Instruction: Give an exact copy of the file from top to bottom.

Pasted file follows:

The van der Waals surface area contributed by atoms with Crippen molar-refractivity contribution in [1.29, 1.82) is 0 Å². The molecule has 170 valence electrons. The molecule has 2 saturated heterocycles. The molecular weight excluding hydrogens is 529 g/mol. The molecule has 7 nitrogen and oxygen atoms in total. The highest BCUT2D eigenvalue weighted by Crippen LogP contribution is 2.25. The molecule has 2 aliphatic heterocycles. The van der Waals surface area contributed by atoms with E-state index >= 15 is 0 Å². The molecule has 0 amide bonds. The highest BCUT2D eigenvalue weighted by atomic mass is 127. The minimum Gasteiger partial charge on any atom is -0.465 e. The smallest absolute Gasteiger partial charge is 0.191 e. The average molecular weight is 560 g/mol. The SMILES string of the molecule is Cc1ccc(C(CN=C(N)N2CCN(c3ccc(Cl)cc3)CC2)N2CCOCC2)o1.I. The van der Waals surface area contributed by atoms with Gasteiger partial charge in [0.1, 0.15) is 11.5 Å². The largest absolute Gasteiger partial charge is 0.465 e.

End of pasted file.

The van der Waals surface area contributed by atoms with Crippen molar-refractivity contribution in [1.29, 1.82) is 0 Å². The molecule has 170 valence electrons. The molecule has 2 saturated heterocycles. The molecular weight excluding hydrogens is 529 g/mol. The molecule has 7 nitrogen and oxygen atoms in total. The highest BCUT2D eigenvalue weighted by Crippen LogP contribution is 2.25. The molecule has 2 aliphatic heterocycles. The van der Waals surface area contributed by atoms with E-state index >= 15 is 0 Å². The molecule has 0 amide bonds. The highest BCUT2D eigenvalue weighted by atomic mass is 127. The minimum Gasteiger partial charge on any atom is -0.465 e. The smallest absolute Gasteiger partial charge is 0.191 e. The average molecular weight is 560 g/mol. The SMILES string of the molecule is Cc1ccc(C(CN=C(N)N2CCN(c3ccc(Cl)cc3)CC2)N2CCOCC2)o1.I. The van der Waals surface area contributed by atoms with Gasteiger partial charge in [0.1, 0.15) is 11.5 Å². The largest absolute Gasteiger partial charge is 0.465 e.